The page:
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[Susan notes: This good letter is in the "Catch them doing something right" category, and it is an important thing to do.]

Submitted to Fresno Bee but not published

Dear Jim,


I want to thank you for Sunday's piece on testing. If I could describe the way I have felt after nearly ten years of being beaten down, seeing my colleagues deflated, observing students losing their ambition to learn due to the high stakes testing juggernaut, there wouldn't be enough electronic space left on my Mac to store it. Your piece revealed what I and others have known for a very long time: test score competition has become an addiction to many people in our country, and our kids are suffering, along with their instructors.

I am NOT advocating for eliminating assessment from classrooms; they have always been there. What I am for is APPROPRIATE assessment, primarily done by the teaching professional. Often, we are not looked at as professional folks. I think some people lump us in with Subway Sandwich or KFC workers (nothing against them!; they just don't have a 4 year degree and a CLAD teaching credential). We are just as important as lawyers, neurosurgeons, or elected officials. Probably more so. Parents trust us significantly more than test scores. Most parents say to me, after discussing STAR results, "Yes, I know he scored that, but how are his GRADES?"

They want to know what I think. And they should. I'm the teaching professional. Do we need to get better at teaching students? Yes, but that has always been the case. Recently, Dr. Stephen Krashen, literacy expert out of USC posted the following about U.S. teaching:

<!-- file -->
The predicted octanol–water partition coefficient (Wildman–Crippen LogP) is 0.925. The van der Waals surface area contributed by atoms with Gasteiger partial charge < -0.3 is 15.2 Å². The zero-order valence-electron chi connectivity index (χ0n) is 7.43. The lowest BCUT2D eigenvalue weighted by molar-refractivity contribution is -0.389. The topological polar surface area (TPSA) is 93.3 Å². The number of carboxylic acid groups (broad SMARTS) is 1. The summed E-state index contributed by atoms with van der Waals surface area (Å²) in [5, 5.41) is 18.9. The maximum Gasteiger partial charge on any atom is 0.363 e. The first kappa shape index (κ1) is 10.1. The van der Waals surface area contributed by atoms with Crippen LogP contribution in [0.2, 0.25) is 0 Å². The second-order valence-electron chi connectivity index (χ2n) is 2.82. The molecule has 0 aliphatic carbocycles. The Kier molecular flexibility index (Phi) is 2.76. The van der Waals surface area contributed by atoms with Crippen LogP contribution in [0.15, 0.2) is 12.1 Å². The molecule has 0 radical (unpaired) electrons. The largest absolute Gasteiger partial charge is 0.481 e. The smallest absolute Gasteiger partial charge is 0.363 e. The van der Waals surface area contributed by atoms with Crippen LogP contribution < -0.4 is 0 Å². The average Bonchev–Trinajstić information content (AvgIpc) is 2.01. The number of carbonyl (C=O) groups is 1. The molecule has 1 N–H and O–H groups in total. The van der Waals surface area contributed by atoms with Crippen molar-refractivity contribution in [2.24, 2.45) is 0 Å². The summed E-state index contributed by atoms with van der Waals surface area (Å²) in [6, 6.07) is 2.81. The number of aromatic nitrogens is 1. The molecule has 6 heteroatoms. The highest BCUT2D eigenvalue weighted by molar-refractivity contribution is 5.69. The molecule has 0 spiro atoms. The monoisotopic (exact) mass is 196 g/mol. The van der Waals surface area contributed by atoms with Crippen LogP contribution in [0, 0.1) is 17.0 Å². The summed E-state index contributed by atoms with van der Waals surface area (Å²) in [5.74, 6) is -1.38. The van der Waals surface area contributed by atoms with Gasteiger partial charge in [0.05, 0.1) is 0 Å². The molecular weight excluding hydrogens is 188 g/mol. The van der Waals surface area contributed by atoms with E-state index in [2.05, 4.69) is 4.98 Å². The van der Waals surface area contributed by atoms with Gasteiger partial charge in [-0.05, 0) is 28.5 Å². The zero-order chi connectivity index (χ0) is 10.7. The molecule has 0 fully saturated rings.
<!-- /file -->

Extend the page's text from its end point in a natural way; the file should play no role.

Middle-class American students attending well-funded schools outscore students in nearly all other countries on these tests. Overall scores are unspectacular because over 20% of our students live in poverty, the highest percentage among all industrialized countries. High-scoring Finland, for example, first on the PISA science test in 2006, has less than 4% child poverty.

The fact that American students who are not living in poverty do very well shows that there is no crisis in teacher quality. The problem is poverty. We are always interested in improving teaching, but the best teaching in the world will have little effect. when students are hungry, are in poor health because of inadequate diet and inadequate health care, and have low literacy development because of a lack of access to books. In addition, dropout rates will remain high if students need to leave school in order to work.

Our first priority must be to protect children from the effects of poverty, beginning with nutrition ("no child left unfed"), better health care, and improved school and public libraries.

Once again, your post has been widely shared and admired. We need to at least open the discussion to new ideas, and this piece is a catalyst.


Joe Lucido is Fifth Grade Science Lead and a member of Educators and Parents Against Test Abuse

Joe Lucido

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